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Using generic configuration

In most cases, even a processing-only prototype requires some configurability by the user. The respective target environments AIRC research as well as open apps allow for user specific configuration:

  • In the open apps case, this can be found in the options section of the syngo system (e.g. syngo.via). The configuration settings are valid on a system level.
  • In AIRC research this is part of the configuration screen in the AIRC portal. The configuration settings are valid on institution level.

The interesting configuration property for our DicomImageRotator app is of course the rotation angle. In this tutorial we will add configurability of this angle utilizing the generic config UI functionality offered by the Frontier Fusion environment.

For using the generic configuration approach, the prototype needs to be prepared to read a config JSON file from a certain directory. This directory will be provided as command line argument.

Adding generic configuration to our Prototype

Step 1: Enable the prototype to read config from JSON file

The provided example is already prepared to read the configuration of the rotation angle from a JSON file. Find the place in the source code and understand how to read the config file using the config directory provided as a command line argument.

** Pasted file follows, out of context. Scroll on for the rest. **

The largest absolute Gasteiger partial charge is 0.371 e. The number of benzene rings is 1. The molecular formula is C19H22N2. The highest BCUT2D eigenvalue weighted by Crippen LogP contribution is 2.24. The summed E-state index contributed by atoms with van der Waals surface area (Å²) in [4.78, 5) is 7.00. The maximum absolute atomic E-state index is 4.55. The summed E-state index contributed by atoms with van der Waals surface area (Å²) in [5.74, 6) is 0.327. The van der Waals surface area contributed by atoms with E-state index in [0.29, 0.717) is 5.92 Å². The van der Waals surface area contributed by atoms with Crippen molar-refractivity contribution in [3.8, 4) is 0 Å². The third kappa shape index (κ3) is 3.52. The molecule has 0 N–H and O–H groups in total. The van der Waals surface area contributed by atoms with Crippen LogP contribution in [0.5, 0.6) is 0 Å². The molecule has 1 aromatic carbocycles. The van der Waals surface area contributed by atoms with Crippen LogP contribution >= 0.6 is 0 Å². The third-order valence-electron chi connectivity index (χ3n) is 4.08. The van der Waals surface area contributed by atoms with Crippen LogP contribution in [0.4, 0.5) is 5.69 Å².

note

In case the file does not exist, it uses the default of 90 degrees. It is critically important that the prototype is robust enough to work also in cases when the config file is not existing or corrupted (e.g. by applying sensible defaults).

The expected config file for our prototype is quite simple:

{
"angle": "90"
}

So we need to create a generic config form with one parameter called "angle".

Step 2: Provide the name of the config file

In the dev portal, open the application config section and switch to the "User Interface tab. Make sure that "Generic" is coloured by orange as currently chosen. This means that a generic UI is used (for configuration as well as for viewing/confirmation of results). Using a custom UI is a topic for a different tutorial.

As we can see in the code, the expected config file name is "RotateAngleConfig.json". Enter this name in the config form under "Configuration file name".

Afterwards we need to configure the structure of the configuration object. For this purpose the dev portal offers the input field "Configuration JSON schema". Initially it shows an example demonstrating the different data types and capabilities it supports. As mentioned, in our case we only need a single parameter named "angle". Hence, we need to replace the default JSON with this:

{
"type": "object",
"properties": {
"angle": {
"type": "integer",
"maximum": 180,
"minimum": -180
}
},
"required": [
"angle"
]
}

This should be rather self-explanatory.

Copy this text and add it to Configuration JSON Schema.

Generic config

Additional config parameters can be added in a similar way as the "angle". Supported data types can be derived from the default config (press the "restore defaults" button).

Now we can have a preview of the configuration. This is done automatically after updating the scheme.

Generic config The preview form will also indicate that this is a mandatory field.